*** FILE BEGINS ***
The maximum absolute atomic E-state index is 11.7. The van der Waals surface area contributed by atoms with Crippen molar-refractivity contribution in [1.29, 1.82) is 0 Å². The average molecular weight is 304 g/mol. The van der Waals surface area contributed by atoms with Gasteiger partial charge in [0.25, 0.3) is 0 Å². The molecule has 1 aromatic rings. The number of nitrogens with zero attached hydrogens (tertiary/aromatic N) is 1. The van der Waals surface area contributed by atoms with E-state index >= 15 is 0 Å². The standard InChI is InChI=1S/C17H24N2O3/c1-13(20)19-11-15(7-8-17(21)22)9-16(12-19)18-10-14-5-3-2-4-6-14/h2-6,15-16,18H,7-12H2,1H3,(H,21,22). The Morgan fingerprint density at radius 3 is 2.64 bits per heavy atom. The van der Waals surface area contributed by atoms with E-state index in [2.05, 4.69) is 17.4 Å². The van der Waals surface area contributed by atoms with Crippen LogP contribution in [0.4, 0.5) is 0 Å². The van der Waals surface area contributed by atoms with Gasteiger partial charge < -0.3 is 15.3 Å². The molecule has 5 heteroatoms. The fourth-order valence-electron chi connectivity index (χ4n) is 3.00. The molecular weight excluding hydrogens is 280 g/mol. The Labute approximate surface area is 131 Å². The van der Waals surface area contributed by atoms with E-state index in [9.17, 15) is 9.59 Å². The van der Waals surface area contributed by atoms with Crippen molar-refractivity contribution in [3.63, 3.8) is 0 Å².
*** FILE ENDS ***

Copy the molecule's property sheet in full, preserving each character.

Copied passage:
The maximum absolute atomic E-state index is 11.7. The van der Waals surface area contributed by atoms with Crippen molar-refractivity contribution in [1.29, 1.82) is 0 Å². The average molecular weight is 304 g/mol. The van der Waals surface area contributed by atoms with Gasteiger partial charge in [0.25, 0.3) is 0 Å². The molecule has 1 aromatic rings. The number of nitrogens with zero attached hydrogens (tertiary/aromatic N) is 1. The van der Waals surface area contributed by atoms with E-state index >= 15 is 0 Å². The standard InChI is InChI=1S/C17H24N2O3/c1-13(20)19-11-15(7-8-17(21)22)9-16(12-19)18-10-14-5-3-2-4-6-14/h2-6,15-16,18H,7-12H2,1H3,(H,21,22). The Morgan fingerprint density at radius 3 is 2.64 bits per heavy atom. The van der Waals surface area contributed by atoms with E-state index in [2.05, 4.69) is 17.4 Å². The van der Waals surface area contributed by atoms with Crippen LogP contribution in [0.4, 0.5) is 0 Å². The van der Waals surface area contributed by atoms with Gasteiger partial charge < -0.3 is 15.3 Å². The molecule has 5 heteroatoms. The fourth-order valence-electron chi connectivity index (χ4n) is 3.00. The molecular weight excluding hydrogens is 280 g/mol. The Labute approximate surface area is 131 Å². The van der Waals surface area contributed by atoms with E-state index in [9.17, 15) is 9.59 Å². The van der Waals surface area contributed by atoms with Crippen molar-refractivity contribution in [3.63, 3.8) is 0 Å².